Viennese Frosting

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The wind shrieked and swooned down the spiral staircase smacking our shivering faces; the draft carried with it whispers that grew louder with each upward step. At my eye level was a small window that framed a row of gargoyles looming over spikes that stood atop the cathedral’s buttresses.
Those voices were of tourists climbing down the south tower of the St Stephen’s Cathedral. We hugged the wall as people brushed past us. The stone walls were like that of a refrigerator with a texture of weathered leather, blackened by soot from candles probably held by many bell ringers, who have been scaling similar stairs in various medieval cathedrals. Continue reading

Greek Sanctuary of Drama

Grass and weed had grown all over the sanctuary of Dionysus. A brown-eyed vagrant in his tabby coat surveyed a group of varied jacketed brigands from a stone podium. The audience sat, perhaps spellbound by some speech that was Greek to me. They sat enthralled till they found an unsuspecting passer-by in me and rushed to tackle me. Well, I had called out to them.

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Dionysus was the God of wine and patron of drama; his sanctuary held the amphitheatre dedicated to him. By six hundred B.C, the theatre was functional and it held thousands of people. The original wooden benches had been changed into stone ones by the Romans. The backdrop of the Cyclopean walls highlighted the fact that the amphitheatre was the birthplace of Greek tragedies.

The whole complex used to be abuzz during the festival of Dionysia. The first winner of performance had got a goat as prize. The reward could suggest the origin of the term ‘Tragedy’ which means “goat’s song.”

With time, the nearby Odeon of Herodes Atticus that is on the southern slope of the Acropolis hill became the centre of performing arts. Till date it hosts numerous events.


Odeon of Heredon Atticus

Besides the theatre, the ancient Athenians loved their Agora. Too bad that the Agora of Athens was under renovation. So instead of exploring the former city centre, we decided to explore the nearby neighbourhood of Plaka. We sauntered among numerous narrow alleyways running up and then down the gradient. Cobblestones paved our paths through houses that could have been centuries old. Due to its proximity to the Acropolis, Plaka is known as the ‘Neighbourhood of the Gods’. Well, I did not see any benevolent Gods, but I did see many purring cats. Continue reading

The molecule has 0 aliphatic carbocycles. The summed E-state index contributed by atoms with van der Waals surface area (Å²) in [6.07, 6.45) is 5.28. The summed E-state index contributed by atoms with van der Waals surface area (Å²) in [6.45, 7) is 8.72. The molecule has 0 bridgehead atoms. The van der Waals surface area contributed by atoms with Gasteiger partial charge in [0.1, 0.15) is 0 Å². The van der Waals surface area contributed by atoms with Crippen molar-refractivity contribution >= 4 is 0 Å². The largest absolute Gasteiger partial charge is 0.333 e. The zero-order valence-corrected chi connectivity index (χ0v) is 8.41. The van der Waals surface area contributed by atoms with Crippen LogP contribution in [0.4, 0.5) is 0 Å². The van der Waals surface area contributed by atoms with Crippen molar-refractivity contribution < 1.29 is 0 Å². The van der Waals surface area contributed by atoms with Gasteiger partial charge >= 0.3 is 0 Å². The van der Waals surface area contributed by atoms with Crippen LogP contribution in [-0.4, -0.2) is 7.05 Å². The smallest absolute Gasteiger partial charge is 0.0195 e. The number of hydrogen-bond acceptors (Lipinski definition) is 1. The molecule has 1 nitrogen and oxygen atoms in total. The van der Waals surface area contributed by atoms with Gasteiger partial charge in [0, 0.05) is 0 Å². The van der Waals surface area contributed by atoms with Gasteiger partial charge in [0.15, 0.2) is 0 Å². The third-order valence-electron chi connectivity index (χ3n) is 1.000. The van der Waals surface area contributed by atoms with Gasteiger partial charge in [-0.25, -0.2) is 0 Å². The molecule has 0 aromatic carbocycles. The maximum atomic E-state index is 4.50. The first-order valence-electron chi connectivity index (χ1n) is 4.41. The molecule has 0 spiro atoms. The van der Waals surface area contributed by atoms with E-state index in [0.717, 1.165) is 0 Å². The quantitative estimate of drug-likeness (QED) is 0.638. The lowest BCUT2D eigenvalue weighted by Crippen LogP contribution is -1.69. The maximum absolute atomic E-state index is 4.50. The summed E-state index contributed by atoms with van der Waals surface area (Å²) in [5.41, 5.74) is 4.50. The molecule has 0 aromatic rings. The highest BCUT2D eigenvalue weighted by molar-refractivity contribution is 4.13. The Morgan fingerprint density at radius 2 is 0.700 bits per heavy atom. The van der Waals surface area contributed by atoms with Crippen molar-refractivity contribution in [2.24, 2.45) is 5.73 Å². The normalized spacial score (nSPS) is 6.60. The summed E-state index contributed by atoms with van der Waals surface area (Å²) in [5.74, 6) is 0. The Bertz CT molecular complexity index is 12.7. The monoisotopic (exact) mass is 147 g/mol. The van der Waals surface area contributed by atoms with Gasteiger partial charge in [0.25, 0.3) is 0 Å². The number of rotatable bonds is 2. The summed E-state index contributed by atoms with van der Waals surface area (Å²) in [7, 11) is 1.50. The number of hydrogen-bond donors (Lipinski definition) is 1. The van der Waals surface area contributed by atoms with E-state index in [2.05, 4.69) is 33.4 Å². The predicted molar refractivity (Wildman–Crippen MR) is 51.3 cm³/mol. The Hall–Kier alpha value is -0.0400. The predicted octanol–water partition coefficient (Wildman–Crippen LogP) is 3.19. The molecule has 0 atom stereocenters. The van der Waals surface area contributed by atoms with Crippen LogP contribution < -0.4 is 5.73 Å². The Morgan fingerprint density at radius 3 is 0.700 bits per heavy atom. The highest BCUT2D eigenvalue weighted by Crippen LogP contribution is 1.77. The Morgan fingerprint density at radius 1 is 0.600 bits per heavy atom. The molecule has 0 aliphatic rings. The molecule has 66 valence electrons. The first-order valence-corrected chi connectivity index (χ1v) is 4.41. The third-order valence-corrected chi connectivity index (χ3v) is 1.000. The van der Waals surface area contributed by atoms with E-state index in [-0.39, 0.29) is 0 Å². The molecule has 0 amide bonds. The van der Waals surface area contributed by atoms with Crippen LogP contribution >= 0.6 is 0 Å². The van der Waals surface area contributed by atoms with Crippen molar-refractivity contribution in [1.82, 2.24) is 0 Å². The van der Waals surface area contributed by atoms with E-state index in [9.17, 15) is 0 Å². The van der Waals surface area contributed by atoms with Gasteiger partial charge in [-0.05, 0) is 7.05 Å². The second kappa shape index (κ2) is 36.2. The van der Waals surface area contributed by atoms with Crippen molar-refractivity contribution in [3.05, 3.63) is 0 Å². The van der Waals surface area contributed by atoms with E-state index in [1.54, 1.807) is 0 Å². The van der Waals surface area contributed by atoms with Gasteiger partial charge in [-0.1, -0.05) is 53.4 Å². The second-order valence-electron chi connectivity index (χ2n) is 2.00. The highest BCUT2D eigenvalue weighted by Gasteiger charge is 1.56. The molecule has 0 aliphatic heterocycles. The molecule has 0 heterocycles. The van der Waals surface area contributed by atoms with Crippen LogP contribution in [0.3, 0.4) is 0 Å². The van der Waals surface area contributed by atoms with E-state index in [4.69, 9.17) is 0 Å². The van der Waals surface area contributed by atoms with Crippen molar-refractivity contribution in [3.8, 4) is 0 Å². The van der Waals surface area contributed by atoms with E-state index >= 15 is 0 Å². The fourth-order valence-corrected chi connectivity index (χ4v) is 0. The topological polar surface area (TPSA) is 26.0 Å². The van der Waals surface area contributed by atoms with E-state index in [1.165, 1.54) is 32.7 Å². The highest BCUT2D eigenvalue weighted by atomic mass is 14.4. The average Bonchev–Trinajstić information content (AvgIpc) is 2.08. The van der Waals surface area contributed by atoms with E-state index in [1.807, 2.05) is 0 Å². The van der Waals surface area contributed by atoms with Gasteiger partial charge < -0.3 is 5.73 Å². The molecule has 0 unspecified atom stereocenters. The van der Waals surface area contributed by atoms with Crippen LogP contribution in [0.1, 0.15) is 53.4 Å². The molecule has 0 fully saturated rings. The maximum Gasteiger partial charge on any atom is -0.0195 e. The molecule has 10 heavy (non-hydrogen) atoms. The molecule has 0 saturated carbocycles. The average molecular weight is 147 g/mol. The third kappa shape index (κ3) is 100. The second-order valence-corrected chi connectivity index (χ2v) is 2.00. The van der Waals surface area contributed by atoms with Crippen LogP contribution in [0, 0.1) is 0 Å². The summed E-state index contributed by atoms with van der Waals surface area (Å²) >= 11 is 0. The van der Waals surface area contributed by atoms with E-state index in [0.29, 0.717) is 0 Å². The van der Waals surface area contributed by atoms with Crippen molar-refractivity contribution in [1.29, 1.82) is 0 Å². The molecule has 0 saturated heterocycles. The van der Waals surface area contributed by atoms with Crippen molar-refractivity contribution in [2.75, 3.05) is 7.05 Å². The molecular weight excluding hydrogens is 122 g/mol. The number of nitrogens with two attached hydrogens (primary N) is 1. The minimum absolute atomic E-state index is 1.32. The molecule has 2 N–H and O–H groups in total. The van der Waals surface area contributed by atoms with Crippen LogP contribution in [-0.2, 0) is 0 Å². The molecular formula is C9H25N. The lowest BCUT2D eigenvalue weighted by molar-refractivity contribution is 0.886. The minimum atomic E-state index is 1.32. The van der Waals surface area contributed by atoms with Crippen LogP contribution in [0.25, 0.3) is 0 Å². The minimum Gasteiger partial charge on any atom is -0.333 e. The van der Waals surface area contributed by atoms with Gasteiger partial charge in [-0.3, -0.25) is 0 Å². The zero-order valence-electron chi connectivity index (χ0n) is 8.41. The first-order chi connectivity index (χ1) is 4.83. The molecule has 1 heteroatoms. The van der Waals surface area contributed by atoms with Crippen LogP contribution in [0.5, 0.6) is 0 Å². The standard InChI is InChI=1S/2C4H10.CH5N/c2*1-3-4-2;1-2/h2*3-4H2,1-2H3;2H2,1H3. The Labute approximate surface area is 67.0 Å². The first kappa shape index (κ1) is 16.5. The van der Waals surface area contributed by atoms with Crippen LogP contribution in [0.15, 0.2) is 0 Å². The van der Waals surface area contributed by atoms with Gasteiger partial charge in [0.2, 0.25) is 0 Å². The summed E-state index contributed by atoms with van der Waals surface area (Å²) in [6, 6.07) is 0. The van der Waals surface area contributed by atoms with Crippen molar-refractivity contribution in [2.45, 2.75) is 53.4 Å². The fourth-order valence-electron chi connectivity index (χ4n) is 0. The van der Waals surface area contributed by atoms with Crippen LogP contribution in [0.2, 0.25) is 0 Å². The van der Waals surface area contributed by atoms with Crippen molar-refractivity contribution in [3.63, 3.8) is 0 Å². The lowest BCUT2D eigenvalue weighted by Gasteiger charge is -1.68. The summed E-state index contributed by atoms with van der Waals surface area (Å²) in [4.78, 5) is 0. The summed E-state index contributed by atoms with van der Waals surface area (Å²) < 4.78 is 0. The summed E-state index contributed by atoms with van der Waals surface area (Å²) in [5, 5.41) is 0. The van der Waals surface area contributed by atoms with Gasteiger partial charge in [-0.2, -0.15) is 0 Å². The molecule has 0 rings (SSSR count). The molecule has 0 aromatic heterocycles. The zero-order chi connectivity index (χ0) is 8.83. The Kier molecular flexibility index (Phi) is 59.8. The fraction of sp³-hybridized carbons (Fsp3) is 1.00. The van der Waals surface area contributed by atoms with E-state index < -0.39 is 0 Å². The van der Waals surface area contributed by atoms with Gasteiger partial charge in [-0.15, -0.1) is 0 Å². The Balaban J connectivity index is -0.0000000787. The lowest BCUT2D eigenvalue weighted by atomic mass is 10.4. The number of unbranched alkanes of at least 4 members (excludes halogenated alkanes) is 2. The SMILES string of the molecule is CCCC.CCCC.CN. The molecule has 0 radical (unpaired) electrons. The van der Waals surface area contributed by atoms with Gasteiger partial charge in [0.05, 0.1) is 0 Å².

The Soul of Athens



The overcast sky was bound to fulfil the forecast of a rainy afternoon. To avoid being drenched, we left for the Acropolis early in the winter morning. We walked past the foothills staring at the Cyclopean walls through tree canopies growing adjacent to the hill. It was believed that only the mighty Cyclops could carry massive boulders that seemed to have been set without any mortar.


Steps Leading to Propylaea

Athens took the name of the Goddess, and she was venerated as Athena Polias or Athena of the city. She was deified in the Parthenon as Athena Parthenos, the Virgin Goddess. She had many talents and was also the Goddess of wisdom and creativity, so it was not surprising that on the South-Western slope of Acropolis lay the Odeon of Herodes Atticus that to date is a centre for performing arts. The open air theatre is the main venue for the annual Athens Festival.
Swaying olive trees lined the stone pathway up to the western side, through Propylaea or the entrance to the Acropolis. By the time, we walked through a large marble gateway; a light drizzle welcomed us and paused.
Parthenon has been voted the most beautiful building in the world by Business Insider. Interestingly, it was never the main temple of Athena. The main temple for the cult of Athena was at the northern end of the Acropolis in a temple called Erectheum. It was said to be the spot where Athena had struck her spear and created the first olive tree for her people.